Reviews and Problems with James Cameron's Avatar: The Game
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James Cameron's Avatar The Game Review
3 April 2010
Excerpt: Avatar is everywhere at the moment. It's surely one of the most hyped movies of the decade, so we shouldn't be surprised that there's a tie-in video game. Ubisoft has been working closely with director James Cameron and Lightstorm Entertainment; we've been gradually made to believe that this is more than just another cash-in, that this is a game that can stand on its own as a quality product.
Conclusion: It’s fair to say that here at D+PAD we’ve played a fair few movie tie-ins over the years and have grown to approach such titles with a certain degree of caution; with Avatar: The Game however, we were quietly hopeful that Ubisoft Montreal would deliver something special, but once again we’ve been left wanting. James Cameron has undoubtedly created an interesting universe in Avatar with the potential to spawn a cracking videogame spin-off.
Excerpt: Hype is a terrible thing that rarely brings true gems to the surface, but more often than not creates expectations that cannot be fulfilled. Having watched James Cameron’s Avatar “the movie” in 2D I was blown away by the experience and eager to revisit Pandora in the game. Sadly, whilst I found Pandora to be just as beautiful, the gameplay failed to deliver a captivating experience.
Excerpt: James Cameron’s Avatar has been a long time coming. The acclaimed director’s first film since the award winning Titanic has been shrouded in mystery for years with the inevitable video game tie-in following suit. This year’s E3 saw Cameron spend a good few hours talking about the project during the Ubisoft press conference without even a shred of footage; instead relying on his own words to sell the product.
Excerpt: There’s little doubt the movie will make a big splash, but what about the game? Ubisoft decided to take the initiative and release the game several weeks before the feature film, in the hopes that those who are blown away by the previews will opt for an early peek via video interaction.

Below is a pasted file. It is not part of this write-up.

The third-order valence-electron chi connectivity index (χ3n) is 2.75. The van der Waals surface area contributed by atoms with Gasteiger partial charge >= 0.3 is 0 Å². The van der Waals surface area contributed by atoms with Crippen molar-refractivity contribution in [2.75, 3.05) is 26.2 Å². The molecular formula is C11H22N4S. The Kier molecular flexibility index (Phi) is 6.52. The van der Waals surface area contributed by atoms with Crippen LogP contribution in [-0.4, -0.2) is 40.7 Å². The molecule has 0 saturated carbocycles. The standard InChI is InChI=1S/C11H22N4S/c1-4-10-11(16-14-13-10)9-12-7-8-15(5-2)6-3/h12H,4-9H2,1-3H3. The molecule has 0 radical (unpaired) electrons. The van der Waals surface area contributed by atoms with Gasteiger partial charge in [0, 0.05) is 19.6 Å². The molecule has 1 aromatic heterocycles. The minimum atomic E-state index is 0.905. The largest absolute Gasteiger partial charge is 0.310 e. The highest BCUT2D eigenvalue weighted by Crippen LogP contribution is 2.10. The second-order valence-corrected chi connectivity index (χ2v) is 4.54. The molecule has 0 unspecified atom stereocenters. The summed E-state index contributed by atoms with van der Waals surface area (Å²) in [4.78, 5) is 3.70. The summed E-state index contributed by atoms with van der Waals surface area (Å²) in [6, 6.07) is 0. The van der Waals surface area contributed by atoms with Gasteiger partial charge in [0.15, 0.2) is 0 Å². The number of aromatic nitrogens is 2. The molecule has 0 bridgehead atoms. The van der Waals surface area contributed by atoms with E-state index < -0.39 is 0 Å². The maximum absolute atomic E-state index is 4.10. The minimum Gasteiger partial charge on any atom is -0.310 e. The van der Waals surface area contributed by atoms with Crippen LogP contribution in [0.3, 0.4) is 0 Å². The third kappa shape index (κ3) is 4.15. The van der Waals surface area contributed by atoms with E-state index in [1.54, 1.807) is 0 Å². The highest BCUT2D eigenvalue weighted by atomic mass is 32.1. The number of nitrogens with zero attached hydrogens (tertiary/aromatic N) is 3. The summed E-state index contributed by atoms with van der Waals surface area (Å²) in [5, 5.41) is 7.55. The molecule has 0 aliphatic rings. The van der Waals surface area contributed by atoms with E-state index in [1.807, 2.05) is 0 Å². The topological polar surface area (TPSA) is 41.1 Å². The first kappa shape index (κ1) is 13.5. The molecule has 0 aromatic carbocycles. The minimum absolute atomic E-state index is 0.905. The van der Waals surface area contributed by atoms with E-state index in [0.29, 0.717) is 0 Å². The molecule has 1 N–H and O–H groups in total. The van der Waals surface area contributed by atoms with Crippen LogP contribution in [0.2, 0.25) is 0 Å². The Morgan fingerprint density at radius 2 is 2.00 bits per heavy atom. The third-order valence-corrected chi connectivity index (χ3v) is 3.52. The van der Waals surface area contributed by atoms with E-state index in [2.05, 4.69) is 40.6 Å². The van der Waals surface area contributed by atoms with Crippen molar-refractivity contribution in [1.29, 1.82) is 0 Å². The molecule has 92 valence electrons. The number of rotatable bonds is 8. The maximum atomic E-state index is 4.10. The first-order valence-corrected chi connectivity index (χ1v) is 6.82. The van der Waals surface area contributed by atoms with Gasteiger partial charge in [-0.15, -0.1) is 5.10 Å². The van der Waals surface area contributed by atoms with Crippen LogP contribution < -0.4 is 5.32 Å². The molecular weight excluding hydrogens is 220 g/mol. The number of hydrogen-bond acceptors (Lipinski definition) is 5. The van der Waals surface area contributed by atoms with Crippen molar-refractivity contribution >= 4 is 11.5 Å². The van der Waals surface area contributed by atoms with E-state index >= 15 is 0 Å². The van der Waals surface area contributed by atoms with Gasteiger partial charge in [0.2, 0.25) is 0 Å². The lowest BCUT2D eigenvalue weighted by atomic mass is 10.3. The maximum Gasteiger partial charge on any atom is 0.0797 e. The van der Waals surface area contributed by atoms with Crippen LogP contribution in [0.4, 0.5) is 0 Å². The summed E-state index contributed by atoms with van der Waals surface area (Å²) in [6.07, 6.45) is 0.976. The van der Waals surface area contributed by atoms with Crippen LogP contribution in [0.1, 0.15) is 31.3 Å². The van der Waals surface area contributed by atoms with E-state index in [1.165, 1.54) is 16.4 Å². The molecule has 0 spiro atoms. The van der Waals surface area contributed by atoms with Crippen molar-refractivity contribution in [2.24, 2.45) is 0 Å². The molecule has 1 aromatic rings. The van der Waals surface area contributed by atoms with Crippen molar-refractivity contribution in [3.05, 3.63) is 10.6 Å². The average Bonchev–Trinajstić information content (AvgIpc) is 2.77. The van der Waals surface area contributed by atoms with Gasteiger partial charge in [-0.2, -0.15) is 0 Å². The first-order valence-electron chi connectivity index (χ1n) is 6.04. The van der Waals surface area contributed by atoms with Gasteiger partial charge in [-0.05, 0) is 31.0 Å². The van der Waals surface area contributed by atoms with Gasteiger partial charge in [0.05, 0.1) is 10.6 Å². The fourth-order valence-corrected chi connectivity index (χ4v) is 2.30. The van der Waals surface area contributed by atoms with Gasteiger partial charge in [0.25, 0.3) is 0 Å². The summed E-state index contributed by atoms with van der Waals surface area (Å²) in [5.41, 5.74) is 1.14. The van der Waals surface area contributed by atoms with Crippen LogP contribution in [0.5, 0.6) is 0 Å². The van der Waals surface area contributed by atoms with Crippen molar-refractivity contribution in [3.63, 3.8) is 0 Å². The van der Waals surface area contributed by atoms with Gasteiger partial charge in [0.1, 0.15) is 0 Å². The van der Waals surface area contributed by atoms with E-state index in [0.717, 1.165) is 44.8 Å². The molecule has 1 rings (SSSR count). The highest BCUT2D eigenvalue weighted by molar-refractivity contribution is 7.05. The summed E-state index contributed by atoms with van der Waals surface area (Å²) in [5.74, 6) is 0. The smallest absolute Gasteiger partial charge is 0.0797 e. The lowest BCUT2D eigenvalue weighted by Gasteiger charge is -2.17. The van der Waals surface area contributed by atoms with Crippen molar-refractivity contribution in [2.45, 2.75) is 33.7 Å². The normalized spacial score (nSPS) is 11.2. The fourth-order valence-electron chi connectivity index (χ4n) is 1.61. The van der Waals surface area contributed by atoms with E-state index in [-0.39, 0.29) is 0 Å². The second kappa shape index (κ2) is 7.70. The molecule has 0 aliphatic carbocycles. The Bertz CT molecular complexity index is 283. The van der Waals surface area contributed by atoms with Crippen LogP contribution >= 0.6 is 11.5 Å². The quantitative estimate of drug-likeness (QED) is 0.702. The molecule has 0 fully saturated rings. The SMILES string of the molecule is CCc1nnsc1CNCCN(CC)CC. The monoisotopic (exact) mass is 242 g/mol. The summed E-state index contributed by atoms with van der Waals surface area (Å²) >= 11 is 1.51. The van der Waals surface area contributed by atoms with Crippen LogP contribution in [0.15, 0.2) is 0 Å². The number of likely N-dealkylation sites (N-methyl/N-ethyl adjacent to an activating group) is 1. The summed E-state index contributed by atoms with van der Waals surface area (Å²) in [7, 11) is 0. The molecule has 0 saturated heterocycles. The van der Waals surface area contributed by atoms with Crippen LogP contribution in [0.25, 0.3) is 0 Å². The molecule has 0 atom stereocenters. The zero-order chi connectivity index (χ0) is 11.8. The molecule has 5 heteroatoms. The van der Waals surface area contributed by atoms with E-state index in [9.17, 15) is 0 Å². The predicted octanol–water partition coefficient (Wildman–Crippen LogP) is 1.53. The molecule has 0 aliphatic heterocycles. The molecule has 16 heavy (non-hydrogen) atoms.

Conclusion: Of course, you will anyway. You can't possibly have already played Modern Warfare 2 and Borderlands and Assassin's Creed 2 and Uncharted 2 and Bayonetta and Left 4 Dead 2 and The Ballad of Gay Tony and ODST and and and, which makes the very idea of purchasing Avatar just now rampant silliness. The RDA campaign is an adequate action game, but it's never an inspiring, tell all your friends one.
Conclusion: If you go the way of the RDA instead, you won't wield any melee weapons and will instead shoot your way to victory. You've got a pair of pistols to get you through if the better guns run out of ammo, but they're all but useless; luckily, your shotgun, flamethrower, and other weapons seem appropriately powerful, if not exactly satisfying to use.
Pros: Branching story provides replay value, Some nice-looking environments, Melee kills are fun, Conquest mode is a neat idea.
Cons: Conquest mode is ultimately all but useless, The story and characters stink, The action gets tedious, Absolutely awful vehicles.
Excerpt: With Cameron's latest surefire blockbuster only a few short days away, Ubisoft has teamed up with the cinematic mastermind himself for this official prequel to the enormously anticipated Avatar. The question remains, however -- is it a Terminator-grade masterpiece, or are we looking at another Piranha Part II?
Pros: The planet of Pandora is pretty and the AMP suit is fun to drive around